front, until Basso suddenly launched an attack and then, out of
nowhere, Lance took off like a rocket, passing Ullrich & Klodon and
then taking the inside line on the final corner to fly past Basso
for a convincing stage win. Basso was clearly showing his
inexperience as he took the final corner incredibly wide, giving
Lance all the room in the world. Wouldn't have made much difference
though; even if Lance had the inside line shut down, he had enough
speed to come around the outside and still win.
But back to Alpe d'Huez. One of the other guys on my tour was just
showing me autographs he got from Paul Sherwin, Phil Ligett & Bob
Roll! And, in one of those only-at-a-bike-race scenarios, Cheryl
Crow was wandering out un-noticed.
Bif Boom Bang! Alpe d'Huez is now history and, in the process, Lance
has written his name into the record books as the winner of the
first-ever TDF Time Trial on the legendary mountain.
YOU ARE THE WEAKEST LINK. GOOD-BYE! Or that's how it seemed
in a funny exchange today at Pauls, a deli in Paris. I ordered my
Jambon "Mixte" and Fanta Orange in French, and she asked, in French,
if I wanted it for the patio or to take out. Uh...er... I didn't
know how to answer that one! If I could have recalled the French
phrase for "takeout" (which is written across restaraunts all over
the place, but it escapes me right now), I could have stumbled along
with "Oui, takeout sil vous plait." Or, if I could have been fast
enough on my feet I would have recognized what she was using for
"patio" and simply replied "Ne pas patio" which would have been
clumsy, but workable. But instead I stammer our "to go" and she says
"Good bye!" in that authoritative way the game show does, making it
a point to say "Good bye" instead of "Au revoir" or whatever French
she was using with those who could understand French much better
Paris hasn't changed much since last year, unless you consider that
the airport has, unbelievably, gotten worse. The lines & confusion
are even worse than before; so bad, in fact, that one of the Flight
Attendants made sure to mention it before we landed (and to warn us
that, when leaving, we'd better arrive a day ahead of time).
Tomorrow morning we leave for Alpe d'Huez, with a planned stop near
the bottom so we can race the bus to the top. Yeah right. But with
all the people hanging out on the mountain, it's possible it might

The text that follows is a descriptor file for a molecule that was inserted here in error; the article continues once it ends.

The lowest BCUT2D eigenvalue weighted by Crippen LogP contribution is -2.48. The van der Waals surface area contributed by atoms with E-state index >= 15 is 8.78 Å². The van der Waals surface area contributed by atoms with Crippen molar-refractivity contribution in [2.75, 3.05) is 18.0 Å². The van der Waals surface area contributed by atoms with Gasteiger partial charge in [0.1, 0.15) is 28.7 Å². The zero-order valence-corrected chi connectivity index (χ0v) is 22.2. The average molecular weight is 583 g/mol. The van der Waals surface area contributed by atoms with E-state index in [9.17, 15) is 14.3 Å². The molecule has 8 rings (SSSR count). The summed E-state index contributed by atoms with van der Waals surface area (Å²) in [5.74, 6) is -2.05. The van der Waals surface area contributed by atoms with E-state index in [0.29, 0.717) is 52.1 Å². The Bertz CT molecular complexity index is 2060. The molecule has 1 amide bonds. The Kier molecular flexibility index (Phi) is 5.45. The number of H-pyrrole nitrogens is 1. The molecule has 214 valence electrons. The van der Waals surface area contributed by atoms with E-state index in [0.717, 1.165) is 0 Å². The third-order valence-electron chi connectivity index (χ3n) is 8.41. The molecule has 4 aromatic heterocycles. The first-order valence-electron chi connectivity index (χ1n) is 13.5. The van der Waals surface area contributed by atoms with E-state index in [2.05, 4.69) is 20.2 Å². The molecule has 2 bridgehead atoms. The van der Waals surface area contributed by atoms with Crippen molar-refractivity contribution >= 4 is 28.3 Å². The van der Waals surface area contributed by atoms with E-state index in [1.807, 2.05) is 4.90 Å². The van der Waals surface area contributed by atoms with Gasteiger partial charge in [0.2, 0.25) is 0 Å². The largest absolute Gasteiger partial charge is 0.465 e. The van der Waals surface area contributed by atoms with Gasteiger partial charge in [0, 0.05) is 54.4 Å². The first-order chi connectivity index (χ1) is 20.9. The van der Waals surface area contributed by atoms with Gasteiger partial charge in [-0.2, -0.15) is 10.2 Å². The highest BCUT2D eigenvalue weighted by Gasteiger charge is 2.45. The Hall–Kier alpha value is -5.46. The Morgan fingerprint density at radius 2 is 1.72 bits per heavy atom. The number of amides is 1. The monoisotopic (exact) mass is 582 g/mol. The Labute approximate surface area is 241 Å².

be our only change to ride up the main road.
Sorry that this arrives a day late, but I'm having some connectivity
issues at the hotel (the "complimentary" high-speed line isn't
working, and the standard phone line seems to want a different
configuration for outside calls than I'm used to, and I'd rather not
goof at 11:30pm and wake somebody up due to a mis-dial).
It's Saturday July 17th, 11:45am at the SF
airport, where I'm waiting to board one of those big
things with wings to take me to the Tour de France. This will
be one of those insanely-long travel days; next time you'll hear
from me it will be from a hotel room in Paris on Sunday evening
(which will be morning back home).
For those who need to catch up on what's gone on in the TDF so far-
Lance is in complete control at the moment. Although he's in
2nd place, 22 seconds behind the Frenchman Voekler, Lance has been
gaining a minute a day (or more) over his closest rivals every time
a stage includes a nasty climb. US Postal has been doing a
phenomenal job of supporting Lance and controlling the race as much
If you get a chance to watch today's (Saturday) stage, there's
something very telling at the end. With 200 meters to go,
Lance & Ivan Basso are racing to the finish, but before they get
there, Lance sits up, straightens his jersey out a bit before
zipping it up, and then takes off. Something you wouldn't do
unless you were absolutely confident that you were going to win the
sprint. I've seen people do that in solo runs to the line, but
never in a 2-up sprint.
I'll have the opportunity to watch tomorrow's (Sunday) stage on TV
from a hotel room in Paris, but will probably won't bother since
it's a flat stage that probably won't hold much excitement, at least
not for those likely to place highly in the Tour de France.
More likely I'll be heading into town to do some shopping (local sim
card for my phone, small LCD television to watch the race on when up
in the mountains, scout out the hotel where my family will be
staying when they head over next Wednesday, that sort of thing).
What's my itinerary?
Sunday Arrive in Paris in
the morning, check in at the Novotel Tour Eiffel, and head into
town to take care of odds & ends and figure out whatever I may